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MY DEAR FRIEND, I have frequently taken up my pen to write to you since I arrived here, and have as often laid it down again without executing my purpose. The truth is, I was willing to write you something a little better than my correspondents generally have the fortune to receive. But, after all, I am commencing in my old way, resolved not to delay tilt chance might inspire me with an idea worth your reading, lest you should suppose me backward in entering into a correspondence, which I contemplate with pleasure.
You must therefore console yourself with reflecting that correspondence is a kind of commerce, where the greatest gain per cent, uniformly attaches to the greatest capital, and that there is as much to be learned in writing a good letter, as in reading one. Besides, you will remember that I am in Pequawket, a most savage name, and you will therefore suppose a most savage country. Whenever, therefore, I am dull and blundering you must not charge the fault upon me, but upon Pequawket ; thus I shall shift much responsibility from my own shoulders. I will, if you please, devote this to giving you some little account of my situation, business, amusements, and so forth ; and beg of you a description of yours. Whatever relates to my school you can guess in the general, and particulars cannot be interesting. This village is new but growing, already much crowded with merchants, doctors, and lawyers. There are here a good number of men of information and conversable manners, whom I visit without ceremony, and chat with as I should with you and Bingham. Among these are Mr. Dana, whom you know, and Mr. McGaw, who boards and lodges with me.
Fame has told me, though she is said to be a notorious liar, that you are a finished gallant ; it will be natural therefore for you to inquire about the number and beauty of our Misses.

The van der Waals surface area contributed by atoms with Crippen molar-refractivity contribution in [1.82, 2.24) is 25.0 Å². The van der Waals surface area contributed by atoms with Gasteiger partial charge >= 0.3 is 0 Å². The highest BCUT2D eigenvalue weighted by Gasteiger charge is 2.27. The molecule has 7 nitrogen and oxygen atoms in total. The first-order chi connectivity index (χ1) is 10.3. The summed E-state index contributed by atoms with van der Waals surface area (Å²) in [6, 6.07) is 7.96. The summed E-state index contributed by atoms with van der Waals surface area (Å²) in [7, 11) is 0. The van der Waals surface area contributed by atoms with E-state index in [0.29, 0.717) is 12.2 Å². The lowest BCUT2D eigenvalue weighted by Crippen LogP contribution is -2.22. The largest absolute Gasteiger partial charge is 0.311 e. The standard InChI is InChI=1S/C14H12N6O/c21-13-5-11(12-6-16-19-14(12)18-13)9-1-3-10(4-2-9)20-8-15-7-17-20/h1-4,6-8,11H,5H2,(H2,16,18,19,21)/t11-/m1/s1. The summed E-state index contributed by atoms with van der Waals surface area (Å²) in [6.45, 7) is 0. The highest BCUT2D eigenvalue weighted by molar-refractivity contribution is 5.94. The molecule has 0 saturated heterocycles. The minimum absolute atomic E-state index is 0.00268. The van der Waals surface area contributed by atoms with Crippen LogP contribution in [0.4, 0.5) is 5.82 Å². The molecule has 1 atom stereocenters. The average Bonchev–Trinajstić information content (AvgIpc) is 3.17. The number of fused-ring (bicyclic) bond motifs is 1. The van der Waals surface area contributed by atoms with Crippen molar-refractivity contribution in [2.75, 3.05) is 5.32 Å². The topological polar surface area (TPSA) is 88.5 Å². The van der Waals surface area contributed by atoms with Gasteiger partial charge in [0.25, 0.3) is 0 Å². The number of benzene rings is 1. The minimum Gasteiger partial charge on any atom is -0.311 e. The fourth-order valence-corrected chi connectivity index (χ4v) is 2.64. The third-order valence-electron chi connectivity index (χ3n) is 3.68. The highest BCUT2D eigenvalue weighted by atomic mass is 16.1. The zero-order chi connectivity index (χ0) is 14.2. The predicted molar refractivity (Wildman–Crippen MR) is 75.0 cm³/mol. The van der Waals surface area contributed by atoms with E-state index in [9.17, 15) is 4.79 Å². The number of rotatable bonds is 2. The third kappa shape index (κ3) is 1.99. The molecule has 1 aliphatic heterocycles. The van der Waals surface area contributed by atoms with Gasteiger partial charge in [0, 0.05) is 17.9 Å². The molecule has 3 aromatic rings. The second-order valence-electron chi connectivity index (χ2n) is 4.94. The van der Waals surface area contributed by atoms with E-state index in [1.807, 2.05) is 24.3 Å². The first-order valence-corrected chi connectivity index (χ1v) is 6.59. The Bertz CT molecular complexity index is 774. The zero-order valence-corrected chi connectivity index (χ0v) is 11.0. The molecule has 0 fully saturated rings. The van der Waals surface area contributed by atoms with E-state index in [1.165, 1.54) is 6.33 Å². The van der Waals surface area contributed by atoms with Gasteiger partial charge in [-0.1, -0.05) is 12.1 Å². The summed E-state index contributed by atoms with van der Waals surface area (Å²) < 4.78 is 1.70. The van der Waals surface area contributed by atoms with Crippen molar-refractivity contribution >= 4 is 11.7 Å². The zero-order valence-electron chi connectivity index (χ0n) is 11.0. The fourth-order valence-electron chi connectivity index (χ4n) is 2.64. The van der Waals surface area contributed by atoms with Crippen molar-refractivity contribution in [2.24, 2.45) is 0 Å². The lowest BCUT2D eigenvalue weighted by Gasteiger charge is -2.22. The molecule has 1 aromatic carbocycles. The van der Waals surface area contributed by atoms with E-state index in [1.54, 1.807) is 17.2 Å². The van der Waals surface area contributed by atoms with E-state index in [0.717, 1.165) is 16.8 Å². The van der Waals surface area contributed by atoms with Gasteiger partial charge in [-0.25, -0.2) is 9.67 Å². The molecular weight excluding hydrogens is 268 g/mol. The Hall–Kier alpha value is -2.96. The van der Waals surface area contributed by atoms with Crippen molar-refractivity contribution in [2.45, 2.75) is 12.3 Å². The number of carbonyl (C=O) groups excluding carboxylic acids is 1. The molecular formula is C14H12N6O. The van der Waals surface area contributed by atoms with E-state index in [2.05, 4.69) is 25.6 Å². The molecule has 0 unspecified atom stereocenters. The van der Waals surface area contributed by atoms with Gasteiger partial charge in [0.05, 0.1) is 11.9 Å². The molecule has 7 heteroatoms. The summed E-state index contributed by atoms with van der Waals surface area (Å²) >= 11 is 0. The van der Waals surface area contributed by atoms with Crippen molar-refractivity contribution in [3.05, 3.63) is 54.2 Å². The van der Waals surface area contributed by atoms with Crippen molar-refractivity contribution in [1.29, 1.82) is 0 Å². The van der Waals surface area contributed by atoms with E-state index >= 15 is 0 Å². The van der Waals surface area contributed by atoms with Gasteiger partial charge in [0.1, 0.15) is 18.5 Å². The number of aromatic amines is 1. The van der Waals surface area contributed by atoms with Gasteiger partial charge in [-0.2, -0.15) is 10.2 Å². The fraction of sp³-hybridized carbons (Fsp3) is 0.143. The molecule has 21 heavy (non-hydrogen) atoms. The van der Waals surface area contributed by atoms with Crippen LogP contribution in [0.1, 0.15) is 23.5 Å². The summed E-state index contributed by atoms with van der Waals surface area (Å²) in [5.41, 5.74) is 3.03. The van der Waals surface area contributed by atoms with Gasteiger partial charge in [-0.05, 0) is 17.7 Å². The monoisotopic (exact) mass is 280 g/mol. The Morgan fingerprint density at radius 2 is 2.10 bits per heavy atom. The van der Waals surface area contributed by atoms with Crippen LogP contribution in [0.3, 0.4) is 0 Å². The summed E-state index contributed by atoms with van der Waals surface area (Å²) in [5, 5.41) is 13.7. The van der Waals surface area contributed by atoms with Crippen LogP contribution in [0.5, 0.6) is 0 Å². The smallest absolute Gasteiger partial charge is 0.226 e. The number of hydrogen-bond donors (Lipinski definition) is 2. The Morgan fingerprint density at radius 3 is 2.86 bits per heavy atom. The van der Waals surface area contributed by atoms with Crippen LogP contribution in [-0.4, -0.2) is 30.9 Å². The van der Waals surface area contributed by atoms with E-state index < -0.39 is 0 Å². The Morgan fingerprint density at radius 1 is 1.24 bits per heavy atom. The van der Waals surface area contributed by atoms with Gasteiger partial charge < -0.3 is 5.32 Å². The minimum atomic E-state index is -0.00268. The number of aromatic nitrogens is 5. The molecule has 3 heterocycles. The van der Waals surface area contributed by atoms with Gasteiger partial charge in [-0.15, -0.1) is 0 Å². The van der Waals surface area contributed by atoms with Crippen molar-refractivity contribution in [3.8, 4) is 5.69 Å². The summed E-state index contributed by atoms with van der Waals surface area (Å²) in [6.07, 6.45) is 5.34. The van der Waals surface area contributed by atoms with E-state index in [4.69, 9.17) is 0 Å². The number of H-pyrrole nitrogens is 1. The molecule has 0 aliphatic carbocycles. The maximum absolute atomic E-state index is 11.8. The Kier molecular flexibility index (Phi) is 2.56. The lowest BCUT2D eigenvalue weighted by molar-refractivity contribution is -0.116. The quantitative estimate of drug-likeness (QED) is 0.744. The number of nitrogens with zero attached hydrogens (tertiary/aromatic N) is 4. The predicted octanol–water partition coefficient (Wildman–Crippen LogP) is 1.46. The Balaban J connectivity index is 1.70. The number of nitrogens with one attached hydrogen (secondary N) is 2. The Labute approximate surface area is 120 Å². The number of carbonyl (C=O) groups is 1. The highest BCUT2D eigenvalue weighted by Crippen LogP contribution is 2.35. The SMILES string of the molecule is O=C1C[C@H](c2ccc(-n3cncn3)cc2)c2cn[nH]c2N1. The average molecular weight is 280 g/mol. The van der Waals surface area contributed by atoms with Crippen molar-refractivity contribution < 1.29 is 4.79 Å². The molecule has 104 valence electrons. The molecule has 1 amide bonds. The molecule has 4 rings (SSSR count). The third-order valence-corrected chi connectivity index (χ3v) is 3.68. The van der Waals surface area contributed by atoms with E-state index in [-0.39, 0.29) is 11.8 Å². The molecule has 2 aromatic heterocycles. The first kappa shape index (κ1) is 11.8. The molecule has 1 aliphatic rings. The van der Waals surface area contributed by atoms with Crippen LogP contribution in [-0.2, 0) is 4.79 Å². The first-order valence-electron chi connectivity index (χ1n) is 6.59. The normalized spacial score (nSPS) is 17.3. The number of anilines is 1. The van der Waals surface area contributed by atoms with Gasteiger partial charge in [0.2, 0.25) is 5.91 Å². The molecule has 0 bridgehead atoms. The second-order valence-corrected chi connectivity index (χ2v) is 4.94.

In point of beauty, I do not feel competent to decide. I cannot calculate the precise value of a dimple, nor estimate the charms of an eyebrow, yet I see nothing repulsive in the appearance of Maine Misses. When Mr. McGaw told me he would introduce me to the Pequawket constellation, it sounded so
oddly, that I could not tell whether he was going to show me Virgo, or Ursa major. Yet I had charity to put it down for the former, and have found no reason to alter my decision. Being a pedagogue and having many of the ladies in school, I cannot set out in a bold progress of gallantry, though I now and then make one of them my best bows and say a few things piano, as the musicians have it.
When I go into the study of a friend, I look about and inquire for the books he is reading ; to save you that trouble, I will tell you my reading at present. I think it may be advantageous to communicate mutually an account of our studies, and reciprocate any new ideas that are worth it. I am now upon Williams's Vermont, which I never read before. 'Tis my object to investigate some facts relating to the political history of the United States.
I have been perusing, as an amusement, the " Pursuits of Literature," the book which has excited so much curiosity among the learned, and called down so much condemnation of democracy. I am not certain you ever read it, because I do not recollect having seen it at Hanover. I think it well worth a reading. The scantiness of the Poem itself, and the abundance of Notes, bring to my memory Sheridan's elegant metaphor of " a neat rivulet of text meandering thro' a meadow of margin.". . .
Report has just reached me that the marshal of N. H. is removed. I confess I did not much expect it, but these are Jefferson's doings, and they are marvellous in our eyes.
Adieu, my good friend. D. WEBSTER.
P. S. I congratulate the people of Hanover on the election of their anniversary orator ; and wish him better success than some of his predecessors.
Wednesday Morning, June 9. Since I wrote the within, which I had intended for the mail, Messrs. Hall and Whitmore have called on me. I am quite sure you did not know of the opportunity of sending me by them. They tell me that Politics stand 120 to 14 ; good, good. The sun is everywhere rising. The waning orb of democracy must soon be eclipsed. The penumbra begins to come on already.
Pray put a line in next mail, for one who is much your friend.
- Private Correspondence of Daniel Webster, Edited by Fletcher Webster, Volume I, 1857